Video

Video Mama Sarah Obama Honored at UN Women’s Entrepreneurship Day

President Barack Obama's step-grandmother is in the United States to raise money to build a $12 million school and hospital center in Kogelo, Kenya, the birthplace of the president's father, Barack Obama, Sr. She was honored for her decades of work to aid poor Kenyans at a Women's Entrepreneurship Day at the United Nations.
Video

Video Ebola Economic Toll Stirs W. Africa Food Security Concerns

The World Bank said Wednesday that it expects the economic impact of the Ebola outbreak on the sub-Saharan economy to cost somewhere betweenf $3 billion to $4 billion - well below a previously-outlined worst-case scenario of $32 billion. Some economists, however, paint a gloomier picture - warning that the disruption to regional markets and trading is considerable. Henry Ridgwell reports from London.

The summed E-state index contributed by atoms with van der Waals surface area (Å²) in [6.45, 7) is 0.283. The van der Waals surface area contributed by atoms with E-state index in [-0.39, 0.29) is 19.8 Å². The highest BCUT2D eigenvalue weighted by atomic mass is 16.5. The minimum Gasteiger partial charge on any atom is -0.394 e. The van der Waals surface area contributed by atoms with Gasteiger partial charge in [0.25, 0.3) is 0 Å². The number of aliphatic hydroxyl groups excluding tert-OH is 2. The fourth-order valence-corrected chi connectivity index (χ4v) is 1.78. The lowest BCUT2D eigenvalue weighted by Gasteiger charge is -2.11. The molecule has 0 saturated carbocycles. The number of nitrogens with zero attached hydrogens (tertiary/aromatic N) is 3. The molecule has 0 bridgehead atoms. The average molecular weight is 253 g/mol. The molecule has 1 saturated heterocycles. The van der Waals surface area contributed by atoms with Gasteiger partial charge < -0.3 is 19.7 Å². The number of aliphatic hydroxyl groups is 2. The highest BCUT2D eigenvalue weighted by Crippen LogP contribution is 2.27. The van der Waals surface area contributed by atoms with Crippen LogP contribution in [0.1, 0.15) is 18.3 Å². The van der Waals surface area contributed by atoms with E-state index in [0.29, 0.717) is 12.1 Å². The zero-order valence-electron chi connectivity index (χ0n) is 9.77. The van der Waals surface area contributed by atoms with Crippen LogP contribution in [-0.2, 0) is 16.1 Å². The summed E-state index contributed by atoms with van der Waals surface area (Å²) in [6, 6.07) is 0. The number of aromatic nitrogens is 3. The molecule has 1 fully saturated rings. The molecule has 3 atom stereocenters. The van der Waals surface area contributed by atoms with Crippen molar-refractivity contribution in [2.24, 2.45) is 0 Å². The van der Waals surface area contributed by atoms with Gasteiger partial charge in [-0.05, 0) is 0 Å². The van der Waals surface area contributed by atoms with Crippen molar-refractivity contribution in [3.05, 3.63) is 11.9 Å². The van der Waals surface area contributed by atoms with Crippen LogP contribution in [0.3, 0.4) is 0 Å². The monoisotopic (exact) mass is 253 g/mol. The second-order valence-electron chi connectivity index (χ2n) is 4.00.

Video

Video Chaos, Abuse Defy Solution in Libya

The political and security crisis in Libya is deepening, with competing governments and, according to Amnesty International, widespread human rights violations committed with impunity. VOA’s Al Pessin reports from London.
Video

Video US Hosts Record 866,000 Foreign Students

Close to 900,000 international students are studying at American universities and colleges, more than ever before. About half of them come from Asia, mostly China. The United States hosts more foreign students than any other country in the world, and its foreign student population is steadily growing. Zlatica Hoke reports.

All About America

AppleAndroid